“Unfortunately, dhimmitude is not just an institution; it is a submissive mindset adopted by victims of bullying and intimidation everywhere. Successful bullies instinctively understand the importance of inflicting this mindset on their victims. By doing so, they can gain total control with a minimum of effort.”

Richardson uses the example of a victim of domestic abuse and indicates the psychological helplessness of the bullied spouse:

“Often they defend the actions of the abuser whilst blaming themselves for the actions of the abuser.”

Richardson quotes M. Lal Goel, a (Hindu) Professor Emeritus of Political Science, who writes about the Islamic institution of dhimmitude:

“‘Dhimmitude is a state of fear and insecurity on the part of infidels who are required to accept a condition of humiliation. It is characterised by the victim’s siding with his oppressors, by the moral justification the victim provides for his oppressors’ hateful behaviour. The dhimmi loses the possibility of revolt because revolt arises from a sense of injustice. He loathes himself in order to praise his oppressors.’”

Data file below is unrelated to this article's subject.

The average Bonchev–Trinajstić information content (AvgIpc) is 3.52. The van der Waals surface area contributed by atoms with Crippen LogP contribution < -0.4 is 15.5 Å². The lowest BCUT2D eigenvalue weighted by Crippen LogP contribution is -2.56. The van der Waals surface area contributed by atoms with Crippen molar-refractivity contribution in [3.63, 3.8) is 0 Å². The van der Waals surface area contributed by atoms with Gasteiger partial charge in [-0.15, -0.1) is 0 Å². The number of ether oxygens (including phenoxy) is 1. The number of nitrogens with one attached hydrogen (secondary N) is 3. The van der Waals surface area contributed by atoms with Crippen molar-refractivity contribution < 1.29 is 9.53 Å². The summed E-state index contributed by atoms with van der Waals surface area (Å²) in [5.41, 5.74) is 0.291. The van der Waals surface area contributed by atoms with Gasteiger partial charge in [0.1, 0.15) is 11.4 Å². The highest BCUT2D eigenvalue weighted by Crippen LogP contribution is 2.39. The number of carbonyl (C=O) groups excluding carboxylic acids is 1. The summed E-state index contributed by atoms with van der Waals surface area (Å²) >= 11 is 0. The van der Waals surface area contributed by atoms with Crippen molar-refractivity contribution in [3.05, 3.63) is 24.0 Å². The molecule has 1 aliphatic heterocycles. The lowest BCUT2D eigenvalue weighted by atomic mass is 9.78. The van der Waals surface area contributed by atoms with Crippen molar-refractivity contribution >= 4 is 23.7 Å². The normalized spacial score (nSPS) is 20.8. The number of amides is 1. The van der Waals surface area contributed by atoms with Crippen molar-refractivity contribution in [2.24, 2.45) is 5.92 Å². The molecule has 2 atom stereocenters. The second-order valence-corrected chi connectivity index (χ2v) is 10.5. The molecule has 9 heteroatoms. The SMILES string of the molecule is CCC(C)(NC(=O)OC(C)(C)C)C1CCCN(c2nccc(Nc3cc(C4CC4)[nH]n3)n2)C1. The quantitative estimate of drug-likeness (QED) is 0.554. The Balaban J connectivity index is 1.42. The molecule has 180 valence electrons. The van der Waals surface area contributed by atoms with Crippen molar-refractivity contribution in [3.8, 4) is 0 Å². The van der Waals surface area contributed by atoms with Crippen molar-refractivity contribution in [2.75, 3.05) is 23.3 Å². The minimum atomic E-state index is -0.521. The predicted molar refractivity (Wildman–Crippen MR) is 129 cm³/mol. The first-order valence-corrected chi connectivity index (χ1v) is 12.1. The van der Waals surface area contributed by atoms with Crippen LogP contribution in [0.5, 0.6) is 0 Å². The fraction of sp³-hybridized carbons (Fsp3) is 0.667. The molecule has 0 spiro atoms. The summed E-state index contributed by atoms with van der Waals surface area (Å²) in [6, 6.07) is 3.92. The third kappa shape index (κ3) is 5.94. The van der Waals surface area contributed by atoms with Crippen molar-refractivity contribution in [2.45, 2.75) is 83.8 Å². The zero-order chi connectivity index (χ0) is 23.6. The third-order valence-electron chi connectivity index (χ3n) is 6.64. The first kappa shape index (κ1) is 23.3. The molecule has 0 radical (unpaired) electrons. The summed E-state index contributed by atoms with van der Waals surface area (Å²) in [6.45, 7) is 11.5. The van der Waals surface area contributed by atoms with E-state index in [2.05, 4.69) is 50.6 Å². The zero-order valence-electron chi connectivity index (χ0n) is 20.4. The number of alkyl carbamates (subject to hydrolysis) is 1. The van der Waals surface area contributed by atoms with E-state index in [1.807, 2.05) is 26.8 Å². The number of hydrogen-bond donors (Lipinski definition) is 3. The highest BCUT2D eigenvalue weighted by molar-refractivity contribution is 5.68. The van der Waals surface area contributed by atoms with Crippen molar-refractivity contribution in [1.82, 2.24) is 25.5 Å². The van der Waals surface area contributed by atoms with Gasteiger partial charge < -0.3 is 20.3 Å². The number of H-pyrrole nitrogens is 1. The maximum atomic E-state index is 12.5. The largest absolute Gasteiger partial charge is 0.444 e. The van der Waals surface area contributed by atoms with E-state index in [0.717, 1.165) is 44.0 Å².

Richardson continues:

“After WWI, when the Ottoman (Turkish) Empire was defeated, the institution of dhimmitude was supposed to have been abolished. Unfortunately, this phenomenon continues as a state of mind. It is growing almost daily around the world, as people submit spiritually and emotionally to Islamic superiority.”

When people are afraid to offend Islam or Muslims because of fear of the threat of violence they are effectively accepting the blame for provoking that violence, even though it is the Muslims who may carry it out. (Richardson reminds us of Pope Benedict XVI apologising for the perceived offence caused by his Regensburg address which had resulted in violence by Muslims.)

“This,” Richardson observes, “is how jihad works, slowly, step by step, leaders, opinion makers, academics, journalists, organisations and eventually the general population, are cowed into submission, (remember Islam is Arabic for submission) and forced to accept responsibility for deliberate Islamic attacks against them.

“Pretty soon, people get the message and every attack is greeted with the expected response, ‘what must we have done to cause this, it must be our fault because of the invasion of Iraq/Afghanistan/support for Israel/the Crusades/discrimination/islamophobia/our causing poverty, etc, etc.”